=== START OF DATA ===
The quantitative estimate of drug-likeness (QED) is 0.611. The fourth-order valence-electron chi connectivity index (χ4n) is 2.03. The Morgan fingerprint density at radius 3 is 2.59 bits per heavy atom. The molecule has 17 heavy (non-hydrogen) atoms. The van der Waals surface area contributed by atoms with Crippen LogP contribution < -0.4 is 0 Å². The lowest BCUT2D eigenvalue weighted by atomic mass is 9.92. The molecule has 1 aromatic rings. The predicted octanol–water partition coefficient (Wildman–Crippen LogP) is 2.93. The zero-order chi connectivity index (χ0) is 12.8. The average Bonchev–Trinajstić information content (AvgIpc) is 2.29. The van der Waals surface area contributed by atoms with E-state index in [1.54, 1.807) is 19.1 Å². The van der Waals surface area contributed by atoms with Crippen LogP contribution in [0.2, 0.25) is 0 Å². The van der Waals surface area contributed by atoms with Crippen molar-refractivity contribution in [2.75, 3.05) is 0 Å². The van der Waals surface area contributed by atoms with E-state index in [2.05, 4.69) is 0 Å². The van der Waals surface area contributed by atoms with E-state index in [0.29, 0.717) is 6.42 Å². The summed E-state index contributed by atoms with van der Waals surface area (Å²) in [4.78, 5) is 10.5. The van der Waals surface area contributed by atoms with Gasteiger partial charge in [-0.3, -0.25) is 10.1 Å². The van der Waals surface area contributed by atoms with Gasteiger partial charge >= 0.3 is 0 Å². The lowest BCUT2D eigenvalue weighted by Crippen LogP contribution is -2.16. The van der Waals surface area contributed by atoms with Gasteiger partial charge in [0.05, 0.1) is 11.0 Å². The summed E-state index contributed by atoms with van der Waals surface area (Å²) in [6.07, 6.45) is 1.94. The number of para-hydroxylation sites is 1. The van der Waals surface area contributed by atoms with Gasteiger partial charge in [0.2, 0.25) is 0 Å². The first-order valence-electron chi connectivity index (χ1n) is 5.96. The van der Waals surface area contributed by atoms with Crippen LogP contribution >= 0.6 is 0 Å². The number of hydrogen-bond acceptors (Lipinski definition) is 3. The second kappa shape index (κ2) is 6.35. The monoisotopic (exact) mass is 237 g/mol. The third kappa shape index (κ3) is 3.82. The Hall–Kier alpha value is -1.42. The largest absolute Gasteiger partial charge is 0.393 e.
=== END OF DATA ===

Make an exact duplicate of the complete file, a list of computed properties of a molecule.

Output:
The quantitative estimate of drug-likeness (QED) is 0.611. The fourth-order valence-electron chi connectivity index (χ4n) is 2.03. The Morgan fingerprint density at radius 3 is 2.59 bits per heavy atom. The molecule has 17 heavy (non-hydrogen) atoms. The van der Waals surface area contributed by atoms with Crippen LogP contribution < -0.4 is 0 Å². The lowest BCUT2D eigenvalue weighted by atomic mass is 9.92. The molecule has 1 aromatic rings. The predicted octanol–water partition coefficient (Wildman–Crippen LogP) is 2.93. The zero-order chi connectivity index (χ0) is 12.8. The average Bonchev–Trinajstić information content (AvgIpc) is 2.29. The van der Waals surface area contributed by atoms with E-state index in [1.54, 1.807) is 19.1 Å². The van der Waals surface area contributed by atoms with Crippen LogP contribution in [0.2, 0.25) is 0 Å². The van der Waals surface area contributed by atoms with Crippen molar-refractivity contribution in [2.75, 3.05) is 0 Å². The van der Waals surface area contributed by atoms with E-state index in [2.05, 4.69) is 0 Å². The van der Waals surface area contributed by atoms with E-state index in [0.29, 0.717) is 6.42 Å². The summed E-state index contributed by atoms with van der Waals surface area (Å²) in [4.78, 5) is 10.5. The van der Waals surface area contributed by atoms with Gasteiger partial charge in [-0.3, -0.25) is 10.1 Å². The van der Waals surface area contributed by atoms with Gasteiger partial charge >= 0.3 is 0 Å². The lowest BCUT2D eigenvalue weighted by Crippen LogP contribution is -2.16. The van der Waals surface area contributed by atoms with Gasteiger partial charge in [0.05, 0.1) is 11.0 Å². The summed E-state index contributed by atoms with van der Waals surface area (Å²) in [6.07, 6.45) is 1.94. The number of para-hydroxylation sites is 1. The van der Waals surface area contributed by atoms with Gasteiger partial charge in [0.2, 0.25) is 0 Å². The first-order valence-electron chi connectivity index (χ1n) is 5.96. The van der Waals surface area contributed by atoms with Crippen LogP contribution >= 0.6 is 0 Å². The number of hydrogen-bond acceptors (Lipinski definition) is 3. The second kappa shape index (κ2) is 6.35. The monoisotopic (exact) mass is 237 g/mol. The third kappa shape index (κ3) is 3.82. The Hall–Kier alpha value is -1.42. The largest absolute Gasteiger partial charge is 0.393 e.